Transparency is the key to letting us know the impact of our clothes. It tells else who made our clothes, where the factory is, if workers make a living wage, where the fabric came from, and a whole lot more. Without this, we could be buying clothes that were made with slave labor or child labor, and we have no idea.

Why Transparency Matters

Now you might be wondering, “ok, but does all this transparency really matter?” It’s a valid question, so let’s take a step back in time to remember what happens when transparency doesn’t exist.

On April 24th, 2013 the Rana Plaza building collapsed in Bangladesh, killing 1,138 people and injuring another 2,500. This garment factory was structurally unsafe, and while there were warning signs the day before the incident, the workers were still told to come into work the next day. This marked the fourth largest industrial disaster in history.   

The big question here is why a clothing factory was allowed to be this unsafe, and that’s where things get hairy. This factory wasn’t owned by any one brand, but instead many top fashion brands sub-contracted to this factory. Since those brands didn’t have to disclose their supply chain, the factory could effectively be unsafe and unregulated. This is exactly why we can no longer accept lack of transparency as the standard operating procedures.


How the Industry is Changing

This disaster also spawned the birth of Fashion Revolution and the worldwide movement for more ethical and sustainable fashion industry practices. People have taken action globally every year, especially heightened during Fashion Revolution Week, to demand that this type of disaster never happens again. Even one life lost is too high a cost to pay for the clothes on our backs.

The demand for ethical and sustainable fashion is on the rise, and you can see this in the rise of new brands and new startups helping people make a positive impact with their dollars.

With more information on the rise the choice is becoming easier: do you want to make a positive impact with your clothing purchase, or are you comfortable not knowing the impact, not knowing whether the workers who made your shirt were paid fairly or treated ethically? Seem like a pretty easy choice.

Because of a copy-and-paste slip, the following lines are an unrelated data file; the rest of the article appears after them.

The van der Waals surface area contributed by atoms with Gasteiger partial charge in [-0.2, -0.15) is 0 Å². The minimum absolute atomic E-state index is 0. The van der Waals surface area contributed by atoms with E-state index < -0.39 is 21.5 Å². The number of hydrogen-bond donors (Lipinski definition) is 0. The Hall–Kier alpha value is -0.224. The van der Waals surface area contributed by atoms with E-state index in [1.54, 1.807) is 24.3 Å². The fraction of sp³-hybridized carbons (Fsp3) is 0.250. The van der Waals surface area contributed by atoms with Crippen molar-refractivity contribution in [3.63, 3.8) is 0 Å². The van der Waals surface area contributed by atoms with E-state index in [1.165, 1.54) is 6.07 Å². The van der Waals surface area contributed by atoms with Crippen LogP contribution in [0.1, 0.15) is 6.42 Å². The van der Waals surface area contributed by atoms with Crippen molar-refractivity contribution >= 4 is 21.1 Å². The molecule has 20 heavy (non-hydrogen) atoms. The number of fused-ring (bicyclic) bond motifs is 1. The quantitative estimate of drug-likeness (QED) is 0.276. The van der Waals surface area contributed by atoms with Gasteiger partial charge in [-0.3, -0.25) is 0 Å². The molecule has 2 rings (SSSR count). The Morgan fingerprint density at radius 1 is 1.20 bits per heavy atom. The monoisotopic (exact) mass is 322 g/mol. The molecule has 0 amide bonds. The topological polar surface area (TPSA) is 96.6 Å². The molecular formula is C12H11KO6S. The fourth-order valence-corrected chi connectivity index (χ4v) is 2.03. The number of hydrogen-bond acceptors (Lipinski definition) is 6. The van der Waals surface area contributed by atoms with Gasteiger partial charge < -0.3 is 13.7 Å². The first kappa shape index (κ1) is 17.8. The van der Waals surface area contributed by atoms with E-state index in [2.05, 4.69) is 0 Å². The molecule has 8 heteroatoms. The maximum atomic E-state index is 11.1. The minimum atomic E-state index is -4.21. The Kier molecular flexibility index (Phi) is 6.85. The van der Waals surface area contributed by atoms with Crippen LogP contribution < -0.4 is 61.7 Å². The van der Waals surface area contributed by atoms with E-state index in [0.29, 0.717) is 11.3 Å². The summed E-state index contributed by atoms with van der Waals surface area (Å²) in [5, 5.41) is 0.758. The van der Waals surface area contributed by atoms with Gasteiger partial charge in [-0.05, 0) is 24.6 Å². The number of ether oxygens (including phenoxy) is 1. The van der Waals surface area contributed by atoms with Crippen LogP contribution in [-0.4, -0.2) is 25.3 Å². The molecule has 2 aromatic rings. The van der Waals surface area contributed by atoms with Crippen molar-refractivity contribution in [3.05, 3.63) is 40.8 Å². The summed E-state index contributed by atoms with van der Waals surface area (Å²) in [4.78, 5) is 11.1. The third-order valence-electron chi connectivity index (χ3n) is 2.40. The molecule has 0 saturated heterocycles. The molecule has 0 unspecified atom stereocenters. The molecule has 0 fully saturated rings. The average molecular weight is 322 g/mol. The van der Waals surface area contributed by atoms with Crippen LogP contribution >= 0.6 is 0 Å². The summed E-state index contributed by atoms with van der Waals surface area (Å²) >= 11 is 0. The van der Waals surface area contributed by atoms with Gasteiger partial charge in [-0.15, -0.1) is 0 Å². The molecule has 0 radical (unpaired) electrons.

People and Planet

Despite the positive momentum, this problem is still quite large and it’s a problem that touches both people and planet. First let’s talk about the people.

The fashion industry employs 40 million garment workers globally, according to The Trust Cost and 85% of those workers are women. These are some of the lowest paid workers in the world.

Sometimes working conditions even drive workers to suicide, such as was seen recently in South India. Additionally, lack of transparency can allow for practices like slave labor and child labor to take place.

Now let’s talk about the planet. According to EcoWatch the fashion industry is the second most polluting industry in the world, after oil. A quarter of the world’s chemicals are used for textile production and the industry uses more water than any other industry except agriculture.

Basically, this is a big industry with big problems, and that means we have a big opportunity to make big changes. By buying less, and buying from brands that make a positive impact on people and planet, we can make all make a difference.

 Join LDC this November as we rise up and take our industry and our planet back! 


Dates: 12-25 November (Open Daily 10am - 7pm)
Location: 64-68 Charing Cross Road, WC2H 0HR
Register free here


Leave a comment

Please note, comments must be approved before they are published

This site is protected by reCAPTCHA and the Google Privacy Policy and Terms of Service apply.

You may also like

View all
Example blog post
Example blog post
Example blog post